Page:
“This is not what I agreed to!”– A potential navigation of changed circumstances under a contract Quarter 2 2022

By MASIBULELE MABANGA, Published in Contract Law

When parties enter into a contract, they do so by basing their consensus on the facts before them at the time of contracting – naturally oblivious to the uncontrollable and unforeseeable possibility of a change in circumstance that may render contractual performance unduly onerous in the future.

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Under English common law, the doctrine of frustration allows a party to escape contractual liability where an uncontrollable and unforeseeable change in circumstance occurs which alters the basis of a contract to the extent that the cost or purpose of performance differs significantly from the initial agreement. The rationale behind this position is that it is unfair, and offends the interests of justice, to bind a party to a contract that has since become burdensome or purposeless to perform. Such a position can be expressed in the statement that, 'owing to no fault of mine, and an unforeseeable supervening factor – it was not this that I promised to do' (non haec in foedera veni). Under the doctrine of frustration, performance can still be possible, but to enforce it would have an unfair result on the afflicted party and subsequently offend public policy by subjecting an afflicted party to dire consequences beyond their foresight and control at the inception of the contract.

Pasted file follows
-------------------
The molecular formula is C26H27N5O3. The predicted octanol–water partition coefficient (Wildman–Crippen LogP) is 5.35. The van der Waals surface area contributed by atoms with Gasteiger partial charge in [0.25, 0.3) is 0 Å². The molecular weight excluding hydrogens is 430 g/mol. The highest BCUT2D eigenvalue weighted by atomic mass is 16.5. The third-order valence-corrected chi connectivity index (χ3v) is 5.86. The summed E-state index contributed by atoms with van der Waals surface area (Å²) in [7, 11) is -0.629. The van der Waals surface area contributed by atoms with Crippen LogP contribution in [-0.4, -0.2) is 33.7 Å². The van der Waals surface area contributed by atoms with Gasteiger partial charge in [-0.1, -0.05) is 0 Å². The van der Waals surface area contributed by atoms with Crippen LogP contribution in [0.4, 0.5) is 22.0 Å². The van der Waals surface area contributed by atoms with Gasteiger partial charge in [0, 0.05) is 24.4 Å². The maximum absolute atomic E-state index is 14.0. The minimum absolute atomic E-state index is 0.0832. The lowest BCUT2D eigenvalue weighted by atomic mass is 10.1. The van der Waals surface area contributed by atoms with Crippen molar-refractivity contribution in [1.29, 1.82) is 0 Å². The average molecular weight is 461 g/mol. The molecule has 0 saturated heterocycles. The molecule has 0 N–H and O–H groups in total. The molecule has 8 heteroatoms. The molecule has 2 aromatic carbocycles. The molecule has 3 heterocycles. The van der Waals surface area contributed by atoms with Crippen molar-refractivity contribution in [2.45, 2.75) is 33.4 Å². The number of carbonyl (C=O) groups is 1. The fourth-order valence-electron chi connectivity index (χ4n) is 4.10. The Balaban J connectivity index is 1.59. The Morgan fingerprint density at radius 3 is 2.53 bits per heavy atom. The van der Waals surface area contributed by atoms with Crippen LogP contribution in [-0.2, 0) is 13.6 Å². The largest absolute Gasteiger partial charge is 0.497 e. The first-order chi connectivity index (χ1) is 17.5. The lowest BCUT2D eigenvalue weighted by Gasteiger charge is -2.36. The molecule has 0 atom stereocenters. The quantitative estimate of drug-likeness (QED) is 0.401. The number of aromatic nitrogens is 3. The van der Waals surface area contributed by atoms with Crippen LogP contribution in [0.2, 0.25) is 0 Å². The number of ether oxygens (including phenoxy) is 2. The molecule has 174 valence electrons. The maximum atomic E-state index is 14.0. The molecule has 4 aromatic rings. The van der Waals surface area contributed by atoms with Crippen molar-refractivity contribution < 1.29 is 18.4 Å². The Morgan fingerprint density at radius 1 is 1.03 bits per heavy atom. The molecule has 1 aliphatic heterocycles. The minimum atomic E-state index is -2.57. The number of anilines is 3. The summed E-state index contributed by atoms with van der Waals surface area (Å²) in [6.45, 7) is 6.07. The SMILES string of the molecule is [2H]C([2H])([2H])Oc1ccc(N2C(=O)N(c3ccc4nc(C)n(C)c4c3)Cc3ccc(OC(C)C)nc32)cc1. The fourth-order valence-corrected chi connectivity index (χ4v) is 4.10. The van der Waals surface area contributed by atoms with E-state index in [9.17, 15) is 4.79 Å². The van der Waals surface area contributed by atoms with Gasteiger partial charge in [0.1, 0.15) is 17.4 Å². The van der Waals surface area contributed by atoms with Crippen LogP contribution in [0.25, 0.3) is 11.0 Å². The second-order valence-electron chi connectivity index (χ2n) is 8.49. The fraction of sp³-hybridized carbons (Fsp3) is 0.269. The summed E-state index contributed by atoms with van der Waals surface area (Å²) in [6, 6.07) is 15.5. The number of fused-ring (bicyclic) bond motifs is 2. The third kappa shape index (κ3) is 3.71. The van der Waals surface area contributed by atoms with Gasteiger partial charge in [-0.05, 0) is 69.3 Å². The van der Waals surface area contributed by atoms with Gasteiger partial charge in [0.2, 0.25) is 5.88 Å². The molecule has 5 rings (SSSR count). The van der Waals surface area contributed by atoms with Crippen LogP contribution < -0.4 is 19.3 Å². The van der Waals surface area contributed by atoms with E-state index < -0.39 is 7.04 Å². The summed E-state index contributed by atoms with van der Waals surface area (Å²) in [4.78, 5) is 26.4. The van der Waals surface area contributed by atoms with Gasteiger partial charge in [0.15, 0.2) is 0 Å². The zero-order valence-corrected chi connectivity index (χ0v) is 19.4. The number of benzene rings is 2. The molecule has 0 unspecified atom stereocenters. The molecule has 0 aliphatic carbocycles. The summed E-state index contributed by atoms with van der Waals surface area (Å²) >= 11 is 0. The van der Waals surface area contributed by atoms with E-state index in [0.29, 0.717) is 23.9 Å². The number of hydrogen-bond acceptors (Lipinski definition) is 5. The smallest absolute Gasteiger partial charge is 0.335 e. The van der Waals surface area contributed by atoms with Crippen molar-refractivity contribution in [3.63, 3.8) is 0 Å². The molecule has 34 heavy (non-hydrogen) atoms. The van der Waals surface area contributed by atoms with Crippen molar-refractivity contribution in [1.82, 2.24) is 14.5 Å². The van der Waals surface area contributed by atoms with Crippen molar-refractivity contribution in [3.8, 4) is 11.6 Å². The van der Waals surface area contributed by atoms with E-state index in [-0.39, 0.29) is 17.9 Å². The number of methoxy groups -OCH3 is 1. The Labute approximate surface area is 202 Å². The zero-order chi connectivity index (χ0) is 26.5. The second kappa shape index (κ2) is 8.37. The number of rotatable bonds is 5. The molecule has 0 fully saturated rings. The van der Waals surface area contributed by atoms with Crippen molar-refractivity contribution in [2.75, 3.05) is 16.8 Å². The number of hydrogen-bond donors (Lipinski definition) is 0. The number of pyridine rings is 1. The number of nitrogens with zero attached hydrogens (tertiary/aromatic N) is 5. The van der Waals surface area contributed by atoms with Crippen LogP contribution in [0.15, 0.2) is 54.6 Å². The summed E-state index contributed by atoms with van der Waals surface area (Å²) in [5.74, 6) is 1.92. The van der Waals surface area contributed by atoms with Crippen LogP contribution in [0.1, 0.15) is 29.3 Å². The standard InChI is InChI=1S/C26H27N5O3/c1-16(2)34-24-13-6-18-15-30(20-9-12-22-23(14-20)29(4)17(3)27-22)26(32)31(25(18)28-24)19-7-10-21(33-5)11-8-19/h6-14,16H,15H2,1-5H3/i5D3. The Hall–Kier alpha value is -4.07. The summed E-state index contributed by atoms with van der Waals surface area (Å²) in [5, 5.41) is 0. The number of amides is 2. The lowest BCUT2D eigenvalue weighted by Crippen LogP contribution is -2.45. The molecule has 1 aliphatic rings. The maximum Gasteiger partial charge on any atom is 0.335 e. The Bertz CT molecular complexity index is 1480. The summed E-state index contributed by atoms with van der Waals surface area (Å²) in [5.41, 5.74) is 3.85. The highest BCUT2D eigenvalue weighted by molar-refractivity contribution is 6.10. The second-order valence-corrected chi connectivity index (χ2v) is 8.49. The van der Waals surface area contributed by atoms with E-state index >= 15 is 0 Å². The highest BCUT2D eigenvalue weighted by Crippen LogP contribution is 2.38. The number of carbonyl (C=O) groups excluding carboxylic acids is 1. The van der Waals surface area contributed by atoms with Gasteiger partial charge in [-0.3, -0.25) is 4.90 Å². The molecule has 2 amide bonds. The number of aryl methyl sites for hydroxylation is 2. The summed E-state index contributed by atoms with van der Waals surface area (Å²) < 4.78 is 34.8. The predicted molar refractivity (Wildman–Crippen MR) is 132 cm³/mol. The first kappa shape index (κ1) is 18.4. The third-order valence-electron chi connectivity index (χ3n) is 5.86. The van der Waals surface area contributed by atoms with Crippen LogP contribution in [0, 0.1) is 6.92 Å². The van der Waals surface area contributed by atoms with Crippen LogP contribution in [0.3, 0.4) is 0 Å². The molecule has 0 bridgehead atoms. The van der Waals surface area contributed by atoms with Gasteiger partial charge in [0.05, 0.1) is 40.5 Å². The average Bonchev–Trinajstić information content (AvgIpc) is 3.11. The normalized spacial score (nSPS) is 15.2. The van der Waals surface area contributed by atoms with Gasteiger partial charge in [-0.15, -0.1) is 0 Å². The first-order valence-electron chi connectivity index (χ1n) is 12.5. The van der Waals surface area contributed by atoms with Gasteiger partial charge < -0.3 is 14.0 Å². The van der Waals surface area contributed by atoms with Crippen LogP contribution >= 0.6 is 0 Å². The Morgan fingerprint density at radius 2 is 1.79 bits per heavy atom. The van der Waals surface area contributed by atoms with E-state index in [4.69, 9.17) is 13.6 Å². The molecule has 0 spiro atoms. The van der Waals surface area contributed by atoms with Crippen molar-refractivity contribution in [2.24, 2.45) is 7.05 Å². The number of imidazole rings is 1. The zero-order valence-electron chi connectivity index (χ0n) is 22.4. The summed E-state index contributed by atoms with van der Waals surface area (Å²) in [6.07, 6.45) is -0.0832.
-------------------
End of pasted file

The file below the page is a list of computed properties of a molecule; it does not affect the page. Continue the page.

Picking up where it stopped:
The principle of escaping liability in events of changed circumstances is observed in other jurisdictions, including the United States of America, under the Uniform Commercial Code Article 2 (a), Russia – Article 451 of the Civil Code of the Russian Federation, Australia (See Taylor v Caldwell (1863) 3 B & S 826), India – s56 of the Indian Contract Act, 1872, and is recommended as an international contract law standard under the Unidroit Principles of International Commercial Contracts, article 6.2.2.

Under South African common law, a change in circumstance is not recognised as sufficient cause to escape contractual liability. Such an escape is only possible where a change in circumstance has rendered contractual performance impossible. Consequently, as long as performance is possible, a party is obliged to perform, regardless of how drastically the unforeseeable and blameless factor has altered the circumstances, or of the dire consequences that the performance poses to the afflicted party.

In a constitutional era, however, can such rigid commitment to upholding contracts withstand constitutional scrutiny? A fair argument can be made that it cannot. South African courts have emphasised on numerous occasions the need to infuse contract law with constitutional principles and values such as ubuntu (TW Bennett, Ubuntu – an African Jurisprudence, Juta, 2018) fairness and public policy (Port Elizabeth Municipality v Various Occupiers 2005 (1) SA 217 (CC); Roazar CC v The Falls Supermarket CC [2017] JOL 39326 (SCA) [par.18]).